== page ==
Feature Article - March 2016
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Lock it Up

Locker Room Design Trends

By Rick Dandes

What's Right for Your Clientele?

If you have a wellness facility that has a wellness pool with therapy water, all you might need are cabanas, or family-style designs. "Because those wellness classes tend to be smaller; they tend to be people with mobility issues, who will take advantage of the cabana-type space, or they have an assistant who would like to help them," Bouck said.

The number of people moving through the locker room at a wellness center usually works with the cabana, or family-style stalls. There isn't a big group of people moving quickly through the area, so you can get away with the cabana-only option. The exact number would be determined by the class size.

If you have a leisure-only facility, no competitive swimming teams coming or meets, you have more choices. You can do the all-cabana option or you can do a mix, what's called a blended locker area. Some communities are not ready for the all-cabana option—it's too big a change. Depending on throughput—if it is a drop-in facility, the all-cabana option can be great. If you are going to have big classes there, you may want to do more of a blend so that you can get more people through the traditional men's and women's locker room and still have cabanas.

If your facility has a lap-swimming component, Bouck said, and you play host to swim meets, you have two options: One, you can do what is now traditional, men's women's and cabana combined and you appropriately size it based on your user need. Two, you provide a very big cabana, where 80 to 90 percent of the locker room is all-cabana, called wet cabanas with sinks and shower and toilets, and 10 to 20 percent are dry cabanas, meaning that you really just need to get in and out.

Bouck has a hint for those centers with lap pools that are not always occupied. "You might have eight lanes, but only eight people in them. When a team shows up, the facility is full. If you build a big locker room it's not cost-effective. What we have been experimenting with is, we build men's and women's locker rooms adjacent to this cabana space but, those are only open during those peak times. When the teams show up or when the meet happens, those rooms get opened up, get used and then cleaned and get shut down again."

It's like a relief valve, he said. It makes it easier to supervise, because now you can control and maintain one big locker room, the cabana space. But you are never caught short-handed. You can always use the release valve if you need to get more people through your facility. People will still use the cabanas first, but if they don't want to wait or if it is crowded, they can go into the other spaces.

Living in a Material World

There are several new products in the marketplace that are competing with traditional metal lockers, Bouck said, "… but I've been doing this for more than 20 years in hundreds of facilities, and I've yet to have to use metal lockers. It is one of the choices, but it hasn't made it into any of the facilities I've worked on."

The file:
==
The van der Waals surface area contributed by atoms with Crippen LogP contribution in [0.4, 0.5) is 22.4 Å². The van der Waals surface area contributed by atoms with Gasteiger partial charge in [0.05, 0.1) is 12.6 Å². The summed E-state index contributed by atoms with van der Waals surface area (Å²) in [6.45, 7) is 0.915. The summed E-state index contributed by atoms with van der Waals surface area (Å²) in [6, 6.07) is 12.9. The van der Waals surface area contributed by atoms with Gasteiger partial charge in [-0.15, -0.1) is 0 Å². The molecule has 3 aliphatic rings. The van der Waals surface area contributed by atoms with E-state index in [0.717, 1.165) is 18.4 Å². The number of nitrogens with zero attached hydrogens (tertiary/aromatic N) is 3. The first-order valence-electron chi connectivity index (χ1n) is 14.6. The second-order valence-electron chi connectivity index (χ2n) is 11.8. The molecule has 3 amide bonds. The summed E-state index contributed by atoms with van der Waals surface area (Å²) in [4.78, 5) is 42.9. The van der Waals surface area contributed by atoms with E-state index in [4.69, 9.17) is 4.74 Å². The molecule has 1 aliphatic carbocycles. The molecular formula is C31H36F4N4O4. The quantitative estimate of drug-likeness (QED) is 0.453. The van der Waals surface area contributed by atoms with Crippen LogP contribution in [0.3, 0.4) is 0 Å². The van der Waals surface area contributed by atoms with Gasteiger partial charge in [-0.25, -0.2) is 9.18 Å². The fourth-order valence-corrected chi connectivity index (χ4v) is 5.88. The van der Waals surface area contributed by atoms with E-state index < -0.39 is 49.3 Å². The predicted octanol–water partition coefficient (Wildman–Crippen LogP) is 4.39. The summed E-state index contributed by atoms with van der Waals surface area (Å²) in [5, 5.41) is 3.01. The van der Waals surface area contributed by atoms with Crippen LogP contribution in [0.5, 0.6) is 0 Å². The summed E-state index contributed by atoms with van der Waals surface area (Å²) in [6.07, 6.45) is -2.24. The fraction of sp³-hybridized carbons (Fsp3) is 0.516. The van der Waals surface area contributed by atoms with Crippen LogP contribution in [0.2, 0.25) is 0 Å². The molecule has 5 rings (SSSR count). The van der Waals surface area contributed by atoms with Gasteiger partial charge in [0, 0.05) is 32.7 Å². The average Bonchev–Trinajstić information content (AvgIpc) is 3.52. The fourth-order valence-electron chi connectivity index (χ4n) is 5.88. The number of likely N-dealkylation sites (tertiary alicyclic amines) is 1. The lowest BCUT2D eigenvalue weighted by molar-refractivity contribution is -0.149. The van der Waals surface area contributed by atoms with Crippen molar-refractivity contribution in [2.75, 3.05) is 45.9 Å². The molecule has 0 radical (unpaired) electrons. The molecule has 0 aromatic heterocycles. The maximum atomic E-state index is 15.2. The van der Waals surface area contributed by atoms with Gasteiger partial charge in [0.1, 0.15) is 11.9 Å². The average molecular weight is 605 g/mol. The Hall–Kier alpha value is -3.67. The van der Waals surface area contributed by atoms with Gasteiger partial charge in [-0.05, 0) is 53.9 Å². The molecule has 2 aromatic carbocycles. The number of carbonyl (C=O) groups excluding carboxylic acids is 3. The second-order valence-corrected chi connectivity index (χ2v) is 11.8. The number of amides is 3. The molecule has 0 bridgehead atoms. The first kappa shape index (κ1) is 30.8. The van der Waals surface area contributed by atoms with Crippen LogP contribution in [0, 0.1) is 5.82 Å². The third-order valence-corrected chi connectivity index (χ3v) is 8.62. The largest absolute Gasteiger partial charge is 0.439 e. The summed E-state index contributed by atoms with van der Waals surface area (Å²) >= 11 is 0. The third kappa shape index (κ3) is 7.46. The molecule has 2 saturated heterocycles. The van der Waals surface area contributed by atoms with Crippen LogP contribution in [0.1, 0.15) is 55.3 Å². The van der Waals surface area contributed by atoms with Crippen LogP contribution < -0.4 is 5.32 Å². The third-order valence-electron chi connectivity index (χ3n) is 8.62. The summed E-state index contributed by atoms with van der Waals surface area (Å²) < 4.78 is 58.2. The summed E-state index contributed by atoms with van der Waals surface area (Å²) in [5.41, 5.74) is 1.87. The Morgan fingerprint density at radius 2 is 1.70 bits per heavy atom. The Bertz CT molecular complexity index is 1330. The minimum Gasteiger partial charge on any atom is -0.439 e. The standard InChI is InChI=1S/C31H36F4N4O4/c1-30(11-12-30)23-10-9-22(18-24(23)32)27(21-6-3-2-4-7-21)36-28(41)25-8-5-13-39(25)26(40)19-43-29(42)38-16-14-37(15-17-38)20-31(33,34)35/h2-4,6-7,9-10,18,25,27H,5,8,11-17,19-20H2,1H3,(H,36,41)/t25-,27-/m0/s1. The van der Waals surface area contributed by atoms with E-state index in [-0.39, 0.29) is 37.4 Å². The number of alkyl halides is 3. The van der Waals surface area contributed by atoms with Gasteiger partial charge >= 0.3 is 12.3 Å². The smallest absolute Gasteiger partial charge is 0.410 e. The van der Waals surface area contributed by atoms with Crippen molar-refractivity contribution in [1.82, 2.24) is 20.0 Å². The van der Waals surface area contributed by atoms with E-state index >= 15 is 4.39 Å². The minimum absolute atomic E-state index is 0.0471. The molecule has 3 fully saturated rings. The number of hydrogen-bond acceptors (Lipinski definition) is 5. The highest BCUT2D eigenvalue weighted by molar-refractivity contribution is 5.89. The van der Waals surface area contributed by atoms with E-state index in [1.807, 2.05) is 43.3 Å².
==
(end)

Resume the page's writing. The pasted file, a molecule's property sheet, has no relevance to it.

Agreeing with Bouck is Keane. "We very rarely use metal lockers anymore," he said, "unless our client specifically asks for it."

In fact, added Bob Martin, president of an Ontario, Calif.-based locker manufacturer, "there are a number of choices of materials: synthetic plastics, specially treated particle boards and laminates, and phenolic lockers, the material of choice when a high degree of design flexibility is desired or where durability and strength are required."

Phenolic lockers are fabricated to stand the test of time. The dense components, combined with stainless steel brackets and fasteners, stand up to the most extreme conditions of moisture and humidity. So, if you want a locker in your facility that is impact-, water- and corrosion-resistant, and does not support bacteria, phenolic is the answer.

The first question you should ask is what look you are trying to achieve, Martin suggested. What is the aesthetic experience you would like your users to have? That doesn't necessarily dictate a material, but it helps you narrow things down. If you want a warm feel, you might like the look of wood.

The next question is, what is your expectation for maintenance? And what is your expectation for durability? A private club can charge their members to replace worn lockers. They may even choose real wood, which you see in some golf clubs. Other options provide the look of wood without its drawbacks and expense.

The message, Bouck said, is to educate yourself on the variety that is available, but approach it from what you want your user's experience to be? What is your initial budget and your long-term commitment to maintaining these things? And what is the life-cycle cost of each of these choices? Nail those down first, and then see which of the options fit with the criteria that you have. This is a wonderful way to approach things. Because you are not locking yourself into one particular brand, one particular material, you will find the right one for your facility.